Global payment fee truce has been agreed, after Amazon threatened to stop accepting UK-issued Visa cards last year, over its ‘high fees’
Amazon and Visa have settled their payment fee dust up, with an agreement that Amazon will continue to accept Visa credit cards around the world.
The agreement announced on Thursday means Amazon customers can continue using Visa credit cards, the e-commerce group was quoted by Reuters as saying in a statement.
Neither side disclosed what fees would be levied going forward.
“This agreement includes the acceptance of Visa at all Amazon stores and sites today, as well as a joint commitment to collaboration on new product and technology initiatives,” a Visa spokesperson was quoted as saying in an email.
The whole case stems from last November, when British customers were informed that Amazon from 19 January 2022, would stop accepting Visa credit cards for payments in the United Kingdom.
Amazon at the time admitted its decision was “inconvenient” for customers with UK Visa credit cards, but it had taken the decision because of the “high fees Visa charges for processing credit card transactions” on its UK cards.
Although the case seemed to be focused on the UK, there were concerns the Visa ban would spread worldwide.
Amazon in the US for example was said to be considering dropping Visa as a partner on its co-branded credit card.
Amazon had also recently introduced surcharges on customers using Visa credit cards in Singapore and Australia, citing high fees as the reason.
Amazon argued such payment fees should be “going down over time with technological advancements, but instead they continue to stay high or even rise.”
Some observers blamed the fee increases on the UK’s exit from the European Union. This was reportedly because the EU enforced a cap on fees charged by card issuers, and this cap was no longer in place in the UK, meaning providers were free to increase charges.
In September for example, PayPal announced it was raising its fees for payments between businesses from the European Economic Area to the UK.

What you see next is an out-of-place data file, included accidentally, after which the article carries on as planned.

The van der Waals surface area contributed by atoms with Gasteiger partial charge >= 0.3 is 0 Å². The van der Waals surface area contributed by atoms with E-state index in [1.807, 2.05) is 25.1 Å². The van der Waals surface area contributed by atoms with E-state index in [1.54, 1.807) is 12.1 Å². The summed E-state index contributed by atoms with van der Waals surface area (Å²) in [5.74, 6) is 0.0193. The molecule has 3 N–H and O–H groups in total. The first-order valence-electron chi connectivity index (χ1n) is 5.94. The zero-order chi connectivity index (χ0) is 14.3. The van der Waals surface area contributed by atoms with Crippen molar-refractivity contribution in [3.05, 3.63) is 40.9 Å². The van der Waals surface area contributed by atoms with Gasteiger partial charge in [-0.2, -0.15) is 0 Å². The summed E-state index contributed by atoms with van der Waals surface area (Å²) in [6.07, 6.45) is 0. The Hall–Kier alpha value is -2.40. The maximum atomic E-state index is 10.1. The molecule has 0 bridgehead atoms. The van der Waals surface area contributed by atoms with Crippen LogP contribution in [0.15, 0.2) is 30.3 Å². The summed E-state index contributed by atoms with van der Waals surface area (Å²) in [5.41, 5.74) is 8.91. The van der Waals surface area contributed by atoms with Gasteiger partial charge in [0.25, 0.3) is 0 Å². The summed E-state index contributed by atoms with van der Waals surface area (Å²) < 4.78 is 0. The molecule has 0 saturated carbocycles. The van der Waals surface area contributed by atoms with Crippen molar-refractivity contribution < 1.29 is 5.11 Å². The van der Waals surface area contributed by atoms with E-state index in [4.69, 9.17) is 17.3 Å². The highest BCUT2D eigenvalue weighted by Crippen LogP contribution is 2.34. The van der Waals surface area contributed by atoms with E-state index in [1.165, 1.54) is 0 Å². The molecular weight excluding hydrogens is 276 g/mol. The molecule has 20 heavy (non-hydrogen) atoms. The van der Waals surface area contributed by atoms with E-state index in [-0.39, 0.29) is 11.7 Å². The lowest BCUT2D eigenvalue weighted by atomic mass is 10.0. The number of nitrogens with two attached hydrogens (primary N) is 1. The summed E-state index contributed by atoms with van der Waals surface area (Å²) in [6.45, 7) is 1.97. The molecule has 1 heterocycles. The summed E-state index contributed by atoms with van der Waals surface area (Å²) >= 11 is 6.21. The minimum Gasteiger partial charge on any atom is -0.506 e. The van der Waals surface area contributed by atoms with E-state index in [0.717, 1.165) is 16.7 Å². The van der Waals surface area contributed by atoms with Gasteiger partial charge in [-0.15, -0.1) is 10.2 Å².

But moves like this triggered regulatory concern and scrutiny.
In January the UK’s Payment Systems Regulator (PSR) told parliament’s Treasury Select Committee that it had not seen evidence as to justify why card payment processors are increasing their fees.
It said that it found no evidence to justify the fee rises, and the PSR said that, if it becomes apparent that there are no real prospects of improving competition in the market, it will be willing to consider additional regulation to protect consumers and businesses from rising prices.
Meanwhile just days before the 19 January deadline, Amazon emailed affected customers using Visa cards, telling them they could continue to use their Visa credit cards to pay for items, and for Amazon Prime.
Now a more permanent solution has reportedly been agreed.
Some observers are citing this case as an example of the power that major retailers now weild in the retail ecosystem.
“As this chapter of the Amazon and Visa feud closes, it’s important to keep one eye on the bigger picture: businesses are now pushing back against unfavourable terms, ones they historically had little choice but to accept,” noted Siamac Rezaiezadeh, director of product marketing at GoCardless, an online direct debt specialist.
“The landscape has now changed dramatically with the rise of BNPL (buy now, pay later) and open banking-enabled payments, both of which are increasingly popular with consumers,” noted Rezaiezadeh. “This gives businesses a genuine alternative to the card schemes.”
“Replacing costly cards is now a viable, and perhaps better, option for every company, particularly as they do more business online — an environment which cards were simply not designed for,” said Rezaiezadeh.
“The continued maturity of innovations like open banking, coupled with business and consumer demand for more ‘digital-first’ payment methods, means that we soon expect to see a shift from ‘card on file’ to ‘account on file’,” Rezaiezadeh concluded.